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Confronting South Korea’s Next Crisis: Rigidities, Polarization, and Fear of Japanification

South Korea’s economic miracle is a well-known story. However, today Korea is confronting a new set of internal and external risks, which may foreshadow the next crisis. The Korean economy has been struggling with the faltering growth momentum and the rise of unprecedented socio-economic problems over recent years well before the pandemic crisis. After abrupt downshifts to markedly slower growth in the early 2000s, economic growth has continued to decelerate. Koreans are grappling with slow income growth, all time-high household debt, high youth unemployment, inequality, and social polarization. Politics is in disarray and is incapable of directing social discourse for the common good. Rapid population aging along with the world’s lowest fertility rates stokes fears of Japanification. Simultaneously, disruptive technologies and fast-changing business environment such as the rise of China clash with a range of long-standing structural problems. The contemporary challenges are radically different from those seen in the early stages of industrialization. There are multiple risks that threaten to self-perpetuate low or stagnant growth over the next decade or so, if not an outright financial crisis.

Motivated by these latest developments, this book seeks to provide a timely and in-depth analysis of key current issues and foreseeable challenges of the economy, with a provocative reassessment of its future. Based on extensive new empirical works, it examines the underlying causes of the socio-economic problems. In a constructive spirit, it puts in perspective what would constitute critical elements of ideal policy solutions and the direction of the future government’s role.

Jaejoon Woo is an Economics Professor at DePaul University. Previously, he was Chief Korea Economist at Bank of America Merrill Lynch (BAML) and was also Senior Economist at the IMF and Economist at the OECD. He was an advisory committee member for Ministry of Strategy and Finance. He wrote over 145 market-oriented research notes on Korea at BAML, and published 3 books and 32 articles, including in the leading economics journals such as Review of Economics and Statistics, Journal of Public Economics, European Economic Review, and Journal of Development Economics. His works are featured in The Economist and Financial Times.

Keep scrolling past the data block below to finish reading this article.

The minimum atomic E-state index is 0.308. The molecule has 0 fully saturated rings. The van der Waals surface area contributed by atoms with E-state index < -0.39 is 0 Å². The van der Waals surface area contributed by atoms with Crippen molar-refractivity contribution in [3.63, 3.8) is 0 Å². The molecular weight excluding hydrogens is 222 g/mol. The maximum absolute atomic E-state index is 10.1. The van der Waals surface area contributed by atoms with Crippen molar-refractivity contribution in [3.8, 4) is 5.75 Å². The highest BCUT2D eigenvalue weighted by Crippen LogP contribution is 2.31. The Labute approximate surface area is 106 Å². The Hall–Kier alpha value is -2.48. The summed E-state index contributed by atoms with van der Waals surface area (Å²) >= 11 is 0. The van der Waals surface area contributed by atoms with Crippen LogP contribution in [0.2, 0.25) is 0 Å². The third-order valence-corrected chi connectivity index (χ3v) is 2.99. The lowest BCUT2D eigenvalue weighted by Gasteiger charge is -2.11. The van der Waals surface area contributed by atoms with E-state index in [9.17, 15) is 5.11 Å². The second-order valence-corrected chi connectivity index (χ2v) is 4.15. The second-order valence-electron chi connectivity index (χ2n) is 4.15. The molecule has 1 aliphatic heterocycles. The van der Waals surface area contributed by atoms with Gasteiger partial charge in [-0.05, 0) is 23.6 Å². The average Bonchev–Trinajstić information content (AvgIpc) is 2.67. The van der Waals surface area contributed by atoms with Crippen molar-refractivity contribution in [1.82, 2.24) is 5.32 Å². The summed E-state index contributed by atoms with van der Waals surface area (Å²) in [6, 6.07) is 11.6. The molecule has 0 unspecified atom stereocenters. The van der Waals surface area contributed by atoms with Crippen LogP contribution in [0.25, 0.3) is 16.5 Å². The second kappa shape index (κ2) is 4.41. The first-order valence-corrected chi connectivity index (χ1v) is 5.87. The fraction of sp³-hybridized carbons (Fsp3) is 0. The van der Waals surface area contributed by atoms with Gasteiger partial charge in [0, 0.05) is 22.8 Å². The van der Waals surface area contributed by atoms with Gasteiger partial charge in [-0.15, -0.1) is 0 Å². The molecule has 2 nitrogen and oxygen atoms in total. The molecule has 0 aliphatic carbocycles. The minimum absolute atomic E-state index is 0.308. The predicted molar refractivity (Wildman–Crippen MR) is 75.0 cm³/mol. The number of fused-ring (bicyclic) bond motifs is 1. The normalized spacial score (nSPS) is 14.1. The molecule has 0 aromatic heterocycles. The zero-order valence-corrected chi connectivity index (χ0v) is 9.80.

Source: publisher’s website


Part 1: Longer-term Outlook, Challenges, and Issues

1:Introduction: Overview of Contemporary Issues and Challenges
2:(Why) Is the Current Recovery So Different from the Past?
3:Taking the Long View of Economic Growth, Part 1: Recent Growth Deceleration, Convergence Debate, and Structural Issues
4:Taking the Long View of Economic Growth, Part 2: Population Aging, Private Debt, and Japanification Risk
5:Social Polarization and Inequality of Income and Wealth
6:Jobs and Wages: Sectoral Shifts, Technological Change, and Structural Rigidities

Part 2: Political Economy of Economic Policy

7:Are There Political Business Cycles in Korea?
8:Korean Presidents and Major Policy Agenda over the Last Three Decades
9:Korea’s Monetary policy and Challenges for the Bank of Korea
10:Looming Fiscal Challenges: Polarization, Populism, Population Aging, and Debt

Part 3: Trade, Capital Markets, and Currency

11:A Case for Korea as a Developed Market?
12:Korea Joins the League of Wealthy Nations

Part 4: North Korea

13:North Korea: Known Unknowns and Unknown Unknowns

Part 5: Epilogue

14:Final Thoughts

* Where the book is available from a number of sources, they are prioritised as follows: (1) Amazon UK site, or for the more recent uploads (2) Amazon US site (3) Other sites in US or Europe, including second-hand outlets (4) LTI Korea, where the title is advertised as available from there (5) Onlines stores in Korea. Links to and Amazon UK site contain an affiliate code which, should you make a purchase, gives a small commission to LKL at no additional cost to you.